Forty years of feminism, and it all comes down to this?
My daughter, eight-plus months pregnant. In her kitchen, cooking Thanksgiving dinner. Barefoot, yet. At least until her feet got tired and cold. In South Dakota in November, one can only carry a cliché so far.
Is this what all those women back in the 60's and 70's protested for? Insisted on being called Ms. for? Pushed their way into law schools and med schools and men-only organizations for?
Well, yes, as a matter of fact. Because feminism is about being respected and having choices. On this particular Thanksgiving Day, cooking the holiday meal was what my daughter wanted to do. Being a loving mother, I graciously allowed her to. Anything for her. Especially anything that would keep me out of the kitchen.
Cooking has always been something I do for love. Not love of the culinary process, though—love of the family needing to be fed. My aim is to put a reasonably healthy meal on the table as quickly as possible, get out of the kitchen, and move on to more interesting things. That attitude is most likely the reason for what I've always seen as one of my parenting failures: not teaching the kids to cook.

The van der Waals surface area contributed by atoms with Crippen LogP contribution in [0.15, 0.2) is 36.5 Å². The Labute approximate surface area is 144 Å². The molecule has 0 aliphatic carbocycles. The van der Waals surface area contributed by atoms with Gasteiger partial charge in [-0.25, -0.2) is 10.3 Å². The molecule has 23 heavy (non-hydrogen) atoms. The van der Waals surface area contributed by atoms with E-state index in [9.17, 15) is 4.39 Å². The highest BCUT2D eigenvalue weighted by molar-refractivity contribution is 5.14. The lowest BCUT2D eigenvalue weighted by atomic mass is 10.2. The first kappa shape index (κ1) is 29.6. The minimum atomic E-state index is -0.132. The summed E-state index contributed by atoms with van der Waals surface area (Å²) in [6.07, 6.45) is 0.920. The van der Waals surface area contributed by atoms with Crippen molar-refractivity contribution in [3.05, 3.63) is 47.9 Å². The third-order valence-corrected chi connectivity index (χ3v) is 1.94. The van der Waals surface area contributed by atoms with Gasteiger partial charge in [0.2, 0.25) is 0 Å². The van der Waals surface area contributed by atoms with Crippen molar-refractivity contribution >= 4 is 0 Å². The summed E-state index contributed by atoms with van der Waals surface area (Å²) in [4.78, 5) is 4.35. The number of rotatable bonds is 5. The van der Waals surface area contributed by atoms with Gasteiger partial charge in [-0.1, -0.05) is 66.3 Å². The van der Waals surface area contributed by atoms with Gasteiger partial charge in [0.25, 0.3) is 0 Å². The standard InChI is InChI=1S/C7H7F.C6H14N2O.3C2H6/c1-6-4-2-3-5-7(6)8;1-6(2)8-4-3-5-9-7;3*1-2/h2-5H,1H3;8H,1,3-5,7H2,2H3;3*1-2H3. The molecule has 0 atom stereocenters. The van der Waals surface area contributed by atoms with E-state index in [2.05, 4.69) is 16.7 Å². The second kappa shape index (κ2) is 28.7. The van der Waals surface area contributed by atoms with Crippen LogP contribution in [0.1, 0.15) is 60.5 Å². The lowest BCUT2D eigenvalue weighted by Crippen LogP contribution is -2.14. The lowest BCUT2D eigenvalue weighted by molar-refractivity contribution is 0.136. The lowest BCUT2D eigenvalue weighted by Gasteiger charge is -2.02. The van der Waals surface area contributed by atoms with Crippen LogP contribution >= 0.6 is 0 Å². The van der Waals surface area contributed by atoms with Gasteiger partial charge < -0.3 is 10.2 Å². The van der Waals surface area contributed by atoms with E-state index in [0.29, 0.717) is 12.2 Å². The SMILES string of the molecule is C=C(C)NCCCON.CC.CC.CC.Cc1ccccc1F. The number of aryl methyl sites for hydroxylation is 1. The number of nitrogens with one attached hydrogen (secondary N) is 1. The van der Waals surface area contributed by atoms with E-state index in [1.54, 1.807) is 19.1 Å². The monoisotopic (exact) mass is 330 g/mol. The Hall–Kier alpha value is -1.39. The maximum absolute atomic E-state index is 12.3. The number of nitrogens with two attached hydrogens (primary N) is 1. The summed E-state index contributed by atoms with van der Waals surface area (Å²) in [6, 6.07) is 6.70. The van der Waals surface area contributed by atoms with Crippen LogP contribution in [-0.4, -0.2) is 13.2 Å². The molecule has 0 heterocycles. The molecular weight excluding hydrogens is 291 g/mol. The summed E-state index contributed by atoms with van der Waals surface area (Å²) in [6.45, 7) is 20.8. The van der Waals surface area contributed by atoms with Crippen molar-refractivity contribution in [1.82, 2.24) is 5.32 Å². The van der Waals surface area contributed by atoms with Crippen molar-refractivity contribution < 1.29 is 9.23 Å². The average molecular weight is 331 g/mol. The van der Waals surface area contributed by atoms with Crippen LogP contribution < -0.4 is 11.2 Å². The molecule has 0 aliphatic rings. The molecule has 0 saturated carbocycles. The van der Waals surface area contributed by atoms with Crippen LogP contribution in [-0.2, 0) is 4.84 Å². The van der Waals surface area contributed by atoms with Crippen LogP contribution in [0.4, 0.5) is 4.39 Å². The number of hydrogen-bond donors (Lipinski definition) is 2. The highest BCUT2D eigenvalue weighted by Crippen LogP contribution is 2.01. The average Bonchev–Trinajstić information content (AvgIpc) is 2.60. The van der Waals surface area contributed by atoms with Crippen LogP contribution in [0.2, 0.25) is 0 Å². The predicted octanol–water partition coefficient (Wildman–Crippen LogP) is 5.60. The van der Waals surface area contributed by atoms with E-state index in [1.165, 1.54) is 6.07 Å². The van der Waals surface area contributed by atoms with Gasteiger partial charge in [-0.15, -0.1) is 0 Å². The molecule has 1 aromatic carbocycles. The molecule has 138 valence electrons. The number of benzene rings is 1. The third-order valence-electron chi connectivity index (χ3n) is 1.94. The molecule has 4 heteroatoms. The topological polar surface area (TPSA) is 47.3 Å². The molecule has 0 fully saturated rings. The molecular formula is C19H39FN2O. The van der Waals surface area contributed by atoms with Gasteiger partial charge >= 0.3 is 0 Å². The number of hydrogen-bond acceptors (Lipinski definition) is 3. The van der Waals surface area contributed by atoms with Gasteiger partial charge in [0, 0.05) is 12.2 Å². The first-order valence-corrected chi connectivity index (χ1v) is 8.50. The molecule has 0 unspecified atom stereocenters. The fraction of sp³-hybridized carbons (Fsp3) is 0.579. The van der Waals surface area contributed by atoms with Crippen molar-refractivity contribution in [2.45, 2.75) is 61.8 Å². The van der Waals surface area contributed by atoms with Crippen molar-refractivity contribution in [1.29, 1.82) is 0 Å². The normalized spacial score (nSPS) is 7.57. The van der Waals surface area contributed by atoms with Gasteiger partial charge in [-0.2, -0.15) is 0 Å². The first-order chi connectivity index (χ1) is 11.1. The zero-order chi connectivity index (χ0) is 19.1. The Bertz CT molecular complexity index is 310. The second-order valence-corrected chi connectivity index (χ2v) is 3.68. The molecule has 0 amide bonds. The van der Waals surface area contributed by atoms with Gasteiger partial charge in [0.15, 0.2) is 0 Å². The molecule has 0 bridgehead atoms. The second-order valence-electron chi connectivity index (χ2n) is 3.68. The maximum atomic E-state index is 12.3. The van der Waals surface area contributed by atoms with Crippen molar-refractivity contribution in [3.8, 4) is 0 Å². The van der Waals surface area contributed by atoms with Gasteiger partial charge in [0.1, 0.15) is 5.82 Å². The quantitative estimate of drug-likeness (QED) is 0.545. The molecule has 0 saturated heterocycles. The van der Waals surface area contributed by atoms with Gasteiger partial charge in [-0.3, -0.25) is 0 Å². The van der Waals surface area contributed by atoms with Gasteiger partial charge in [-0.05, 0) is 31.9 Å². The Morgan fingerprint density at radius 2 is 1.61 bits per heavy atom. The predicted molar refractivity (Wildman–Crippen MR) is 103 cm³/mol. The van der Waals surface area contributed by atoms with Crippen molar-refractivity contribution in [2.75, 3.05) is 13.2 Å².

In my defense, I did give each of them some sort of basic cookbook when they were brand-new adults. Despite my bad example, most of them have actually used those cookbooks. (Betty Crocker's classic was open on my daughter's counter yesterday.) They also use the Internet, of course. They've even, in occasional scraping-the-bottom-of-the-barrel moments, called me for advice. None of them, or their kids, have starved to death yet.
Thanksgiving Dinner was scrumptious. Somewhere around the third bite of my daughter's delicious made-from-scratch key lime pie, I decided to stop feeling guilty about letting the kids figure out cooking on their own. They seem to have managed it perfectly well.
Even more important, they've all married spouses who share the household responsibilities. My daughter's husband, who does most of the everyday cooking at their house, pointed out quite truthfully, "Without me, she would eat like a bachelor."
If that isn't feminism at its finest, I'll eat another piece of key lime pie.